Tina Fey and Amy Poehler killed it.
This seems indisputable. From their interludes as the fake nominees Darcy St. Fudge and Damian Fransisco to their zinger of a foray into the Zero Dark Thirty torture debate, they provided the night’s freshest and funniest moments. When the only complaint out of my living-roomful of Golden Globes viewers was that the hosts weren’t onscreen enough, you know they got something right.
But Poehler and Fey did better than just spouting out a succession of zingers, which Ricky Gervais did for three years on the Globes before them. They did better than just banter, which Brad Paisley and Carrie Underwood do at the Country Music Awards. I would venture they did even better than Neil Patrick Harris’s always delightful turn at the helm of the Tony Awards.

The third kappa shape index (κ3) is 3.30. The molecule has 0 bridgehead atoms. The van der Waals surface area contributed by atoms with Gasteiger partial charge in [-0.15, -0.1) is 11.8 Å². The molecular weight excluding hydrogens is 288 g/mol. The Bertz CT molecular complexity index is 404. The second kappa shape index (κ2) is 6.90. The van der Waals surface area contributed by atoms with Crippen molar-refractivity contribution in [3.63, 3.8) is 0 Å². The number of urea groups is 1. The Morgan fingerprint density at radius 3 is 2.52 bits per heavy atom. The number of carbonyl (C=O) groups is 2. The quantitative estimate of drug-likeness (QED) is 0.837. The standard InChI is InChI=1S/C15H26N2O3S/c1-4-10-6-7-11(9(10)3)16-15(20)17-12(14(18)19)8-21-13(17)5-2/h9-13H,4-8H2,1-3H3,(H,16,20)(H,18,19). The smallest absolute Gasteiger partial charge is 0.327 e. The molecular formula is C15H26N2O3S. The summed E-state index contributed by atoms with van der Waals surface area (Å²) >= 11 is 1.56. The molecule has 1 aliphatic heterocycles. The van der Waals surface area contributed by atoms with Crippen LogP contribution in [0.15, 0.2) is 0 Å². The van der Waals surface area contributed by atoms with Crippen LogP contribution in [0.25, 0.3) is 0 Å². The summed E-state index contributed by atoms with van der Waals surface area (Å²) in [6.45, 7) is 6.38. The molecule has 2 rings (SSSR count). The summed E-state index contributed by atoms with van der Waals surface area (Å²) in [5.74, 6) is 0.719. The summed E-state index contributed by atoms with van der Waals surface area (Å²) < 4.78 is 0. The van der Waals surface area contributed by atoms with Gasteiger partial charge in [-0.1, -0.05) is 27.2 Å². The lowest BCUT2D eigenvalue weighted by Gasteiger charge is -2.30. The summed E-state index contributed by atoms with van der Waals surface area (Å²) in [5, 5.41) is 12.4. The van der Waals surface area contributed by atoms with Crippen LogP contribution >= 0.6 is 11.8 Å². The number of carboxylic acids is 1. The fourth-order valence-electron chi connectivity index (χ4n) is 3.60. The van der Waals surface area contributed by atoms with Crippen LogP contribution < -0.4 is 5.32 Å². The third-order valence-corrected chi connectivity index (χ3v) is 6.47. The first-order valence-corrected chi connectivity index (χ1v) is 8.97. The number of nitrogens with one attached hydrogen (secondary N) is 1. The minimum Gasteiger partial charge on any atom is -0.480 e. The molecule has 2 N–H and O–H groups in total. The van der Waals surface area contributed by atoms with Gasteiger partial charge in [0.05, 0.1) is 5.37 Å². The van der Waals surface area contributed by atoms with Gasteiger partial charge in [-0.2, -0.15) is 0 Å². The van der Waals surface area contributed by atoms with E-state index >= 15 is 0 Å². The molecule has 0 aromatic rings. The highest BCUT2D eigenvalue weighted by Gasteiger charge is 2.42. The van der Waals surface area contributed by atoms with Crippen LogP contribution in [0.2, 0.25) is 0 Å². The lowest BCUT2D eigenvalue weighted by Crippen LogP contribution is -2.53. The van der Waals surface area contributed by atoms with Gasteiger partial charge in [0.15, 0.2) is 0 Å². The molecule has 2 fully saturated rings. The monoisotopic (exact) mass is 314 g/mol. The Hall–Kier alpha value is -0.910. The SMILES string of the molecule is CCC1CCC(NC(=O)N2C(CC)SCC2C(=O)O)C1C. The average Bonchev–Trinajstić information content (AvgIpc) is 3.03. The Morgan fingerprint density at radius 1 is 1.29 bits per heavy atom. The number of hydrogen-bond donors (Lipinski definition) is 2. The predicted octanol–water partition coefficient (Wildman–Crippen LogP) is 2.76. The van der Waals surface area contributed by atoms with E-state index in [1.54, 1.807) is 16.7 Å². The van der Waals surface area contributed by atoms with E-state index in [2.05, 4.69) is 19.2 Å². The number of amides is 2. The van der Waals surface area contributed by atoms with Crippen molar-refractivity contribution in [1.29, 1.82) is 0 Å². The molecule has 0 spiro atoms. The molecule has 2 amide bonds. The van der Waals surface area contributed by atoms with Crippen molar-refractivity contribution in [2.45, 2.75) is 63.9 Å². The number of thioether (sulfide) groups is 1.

What set Poehler and Fey apart as hosts was their ease. No amount of sequins or hairspray or hype could disguise the sense that their patter could have just as easily happened on a stage at Second City or in a dressing room at SNL as it did in a ballroom at the Beverly Hilton. They seemed to both not need this gig and also be thrilled to have it; as anyone who caught James Franco’s work hosting Oscars can attest, this is a hard balance to achieve.
And yet Fey and Poehler more than managed it. They were not desperate to please but were instead effortlessly pleasing. Their jokes never swerved into corny or cruel, the unpleasant twin poles of most awards show patter. Their comfort with themselves and with their material was so palpable and so comforting that all other awards hosts now seem hopelessly stiff in comparison. A popular suggestion I heard was that Poehler and Fey should just clear their schedules and host everything. It’s hard not to agree.